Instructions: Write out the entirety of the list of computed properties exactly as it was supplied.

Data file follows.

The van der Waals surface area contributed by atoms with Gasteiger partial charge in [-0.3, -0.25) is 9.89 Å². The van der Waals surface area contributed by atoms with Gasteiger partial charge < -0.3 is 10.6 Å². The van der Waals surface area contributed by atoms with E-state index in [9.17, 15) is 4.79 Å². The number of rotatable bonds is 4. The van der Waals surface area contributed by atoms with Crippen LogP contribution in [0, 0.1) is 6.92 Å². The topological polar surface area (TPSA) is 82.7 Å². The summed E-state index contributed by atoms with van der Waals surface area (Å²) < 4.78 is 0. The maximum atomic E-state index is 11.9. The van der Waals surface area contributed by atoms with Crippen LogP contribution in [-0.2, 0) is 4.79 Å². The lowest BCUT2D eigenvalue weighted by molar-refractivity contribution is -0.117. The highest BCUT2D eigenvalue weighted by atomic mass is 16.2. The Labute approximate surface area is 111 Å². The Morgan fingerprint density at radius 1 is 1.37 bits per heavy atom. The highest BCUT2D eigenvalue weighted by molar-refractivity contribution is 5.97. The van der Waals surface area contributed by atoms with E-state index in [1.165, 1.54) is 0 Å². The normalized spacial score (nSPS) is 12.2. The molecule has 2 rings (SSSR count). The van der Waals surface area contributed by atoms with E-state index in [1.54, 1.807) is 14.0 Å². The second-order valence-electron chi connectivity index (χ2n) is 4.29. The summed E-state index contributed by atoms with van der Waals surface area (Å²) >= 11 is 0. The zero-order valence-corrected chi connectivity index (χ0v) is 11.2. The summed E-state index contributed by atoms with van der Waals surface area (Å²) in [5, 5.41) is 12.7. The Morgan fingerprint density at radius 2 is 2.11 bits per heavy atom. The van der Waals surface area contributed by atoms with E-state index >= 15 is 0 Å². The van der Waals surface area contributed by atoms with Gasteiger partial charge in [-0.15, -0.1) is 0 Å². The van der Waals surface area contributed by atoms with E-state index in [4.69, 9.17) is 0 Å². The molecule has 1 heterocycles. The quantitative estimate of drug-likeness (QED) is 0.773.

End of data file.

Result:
The van der Waals surface area contributed by atoms with Gasteiger partial charge in [-0.3, -0.25) is 9.89 Å². The van der Waals surface area contributed by atoms with Gasteiger partial charge < -0.3 is 10.6 Å². The van der Waals surface area contributed by atoms with E-state index in [9.17, 15) is 4.79 Å². The number of rotatable bonds is 4. The van der Waals surface area contributed by atoms with Crippen LogP contribution in [0, 0.1) is 6.92 Å². The topological polar surface area (TPSA) is 82.7 Å². The summed E-state index contributed by atoms with van der Waals surface area (Å²) < 4.78 is 0. The maximum atomic E-state index is 11.9. The van der Waals surface area contributed by atoms with Crippen LogP contribution in [-0.2, 0) is 4.79 Å². The lowest BCUT2D eigenvalue weighted by molar-refractivity contribution is -0.117. The highest BCUT2D eigenvalue weighted by atomic mass is 16.2. The Labute approximate surface area is 111 Å². The Morgan fingerprint density at radius 1 is 1.37 bits per heavy atom. The highest BCUT2D eigenvalue weighted by molar-refractivity contribution is 5.97. The van der Waals surface area contributed by atoms with E-state index in [1.165, 1.54) is 0 Å². The normalized spacial score (nSPS) is 12.2. The molecule has 2 rings (SSSR count). The van der Waals surface area contributed by atoms with E-state index in [1.54, 1.807) is 14.0 Å². The second-order valence-electron chi connectivity index (χ2n) is 4.29. The summed E-state index contributed by atoms with van der Waals surface area (Å²) >= 11 is 0. The zero-order valence-corrected chi connectivity index (χ0v) is 11.2. The summed E-state index contributed by atoms with van der Waals surface area (Å²) in [5, 5.41) is 12.7. The Morgan fingerprint density at radius 2 is 2.11 bits per heavy atom. The van der Waals surface area contributed by atoms with E-state index >= 15 is 0 Å². The van der Waals surface area contributed by atoms with Gasteiger partial charge in [-0.15, -0.1) is 0 Å². The van der Waals surface area contributed by atoms with E-state index in [4.69, 9.17) is 0 Å². The molecule has 1 heterocycles. The quantitative estimate of drug-likeness (QED) is 0.773.